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Altimeter 'spikes' on Vista HCx


AlunS
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I was being a bit puzzled by sudden spikes or glitches in the altitude in my track logs. Suddenly the reading would suddenly plunge 20 metres or so and then pop back up again, sometimes jumping the same amount into the air.

 

Anyway, to cut a long story short, I discovered that it was due to me taking the GPS out of my holster, to check on one thing or another, or to use it to navigate to a waypoint, and holding it with my left hand index finger nestled in the convenient groove in the back of the unit ... yes, where the little hole is for the altimeter sensor!!!!

 

At least I know know, but it does make the thing a lot more difficult (for me at least) to hold properly ... that groove on the back looks like it was designed from the outset for a finger to nestle in it, so why put the sensor hole there where it's just asking to be covered up?

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To be fair to garmin it is incredibly difficult to hold the unit comfortably while blocking the barometer hole. But you seem to have found a way.

Got out of bed the wrong side this morning did we? :D

 

I'd disagree 100% with your premise that it's 'incredibly difficult' .. As I said, I hold the unit in my left hand, despite being right handed as it makes operation of the click-stick easier, and means my hand doesn't obscure the screen. In this position my index finger falls naturally into that groove, especially if I have to use the click stick when the support given by my finger from behind makes that easier too.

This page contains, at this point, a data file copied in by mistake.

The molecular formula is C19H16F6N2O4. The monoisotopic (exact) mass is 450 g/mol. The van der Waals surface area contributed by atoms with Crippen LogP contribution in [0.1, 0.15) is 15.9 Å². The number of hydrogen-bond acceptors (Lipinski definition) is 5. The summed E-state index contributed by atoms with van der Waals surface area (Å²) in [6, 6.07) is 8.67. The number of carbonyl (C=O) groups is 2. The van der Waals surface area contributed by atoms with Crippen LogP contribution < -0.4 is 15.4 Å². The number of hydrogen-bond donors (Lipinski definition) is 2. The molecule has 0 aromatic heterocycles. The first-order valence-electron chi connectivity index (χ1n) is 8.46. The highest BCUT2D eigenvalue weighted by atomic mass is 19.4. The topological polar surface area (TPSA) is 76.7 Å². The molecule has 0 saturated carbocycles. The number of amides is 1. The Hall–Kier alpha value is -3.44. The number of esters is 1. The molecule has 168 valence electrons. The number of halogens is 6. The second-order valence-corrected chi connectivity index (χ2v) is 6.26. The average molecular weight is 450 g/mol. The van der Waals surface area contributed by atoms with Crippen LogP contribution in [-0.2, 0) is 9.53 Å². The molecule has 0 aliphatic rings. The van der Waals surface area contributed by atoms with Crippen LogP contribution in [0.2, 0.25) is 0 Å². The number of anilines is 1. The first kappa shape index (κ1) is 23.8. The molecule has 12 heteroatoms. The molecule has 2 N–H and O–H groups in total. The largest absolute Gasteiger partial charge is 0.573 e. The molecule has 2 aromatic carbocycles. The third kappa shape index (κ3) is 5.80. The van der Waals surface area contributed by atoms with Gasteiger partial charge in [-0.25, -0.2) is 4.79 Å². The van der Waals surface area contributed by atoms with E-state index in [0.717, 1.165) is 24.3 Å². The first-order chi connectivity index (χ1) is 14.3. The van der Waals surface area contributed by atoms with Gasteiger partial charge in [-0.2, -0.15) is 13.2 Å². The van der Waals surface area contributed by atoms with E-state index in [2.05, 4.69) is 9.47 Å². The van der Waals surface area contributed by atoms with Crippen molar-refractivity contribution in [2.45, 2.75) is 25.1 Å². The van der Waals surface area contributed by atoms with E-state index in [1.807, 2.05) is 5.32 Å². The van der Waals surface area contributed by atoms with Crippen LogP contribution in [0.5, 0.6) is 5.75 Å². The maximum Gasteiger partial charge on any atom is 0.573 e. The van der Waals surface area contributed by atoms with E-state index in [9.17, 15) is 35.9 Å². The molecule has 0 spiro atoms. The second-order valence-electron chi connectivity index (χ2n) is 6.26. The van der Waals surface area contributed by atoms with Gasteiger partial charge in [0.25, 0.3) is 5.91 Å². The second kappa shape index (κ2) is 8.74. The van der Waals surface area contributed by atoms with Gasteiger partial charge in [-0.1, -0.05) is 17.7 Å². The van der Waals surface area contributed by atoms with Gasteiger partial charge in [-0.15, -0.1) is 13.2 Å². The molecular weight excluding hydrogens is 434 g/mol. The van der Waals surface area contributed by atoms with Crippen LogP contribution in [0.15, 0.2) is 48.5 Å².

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Downwards, often, as the pressure then usually increases inside. But I've also seen that wringling the case, as you sometimes have to do on an old Vista, to make the screen work, can lead to fluctuations in reported elevation, in spite of the hole not being covered. It probably causes mechanical strain on the air pressure sensor assembly.

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Downwards, often, as the pressure then usually increases inside. But I've also seen that wringling the case, as you sometimes have to do on an old Vista, to make the screen work, can lead to fluctuations in reported elevation, in spite of the hole not being covered. It probably causes mechanical strain on the air pressure sensor assembly.

Hmmm, maybe you're right .. I was squeezing reasonably hard to make sure I covered the hole completely, and subsequent tests show that if I just cover the hole lightly it doesn't happen, but if I squeeze the case as well a bit it does.

 

My latest theory then is that what's really causing the problem is me removing it from the case I have. I have this case ( https://buy.garmin.com/shop/shop.do?pID=814 ) that I also had for my old etrex Venture, but the newer models appear to be slightly bigger and are quite a tight fit in these cases. I have the case more or less permanently attached to the shoulder strap of my rucksack, meaning I have to take it out of the case to use it, and it's necessary to grip the thing quite firmly when removing it from the case. I did a few dummy runs with it in the case on my rucksack, and it appears I'm gripping it with my thumb in the groove over the hole which is a pretty natural place to grip it if you're trying to remove it from a tight case.

 

I think I may have to invest in another kind of attachment, either the button clip or the stretch holster. Has anyone had any experience, good or bad, with either of these?

 

https://buy.garmin.com/shop/shop.do?pID=1035

 

https://buy.garmin.com/shop/shop.do?pID=1034

Edited by AlunS
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Squeezing the unit may lead to the same result.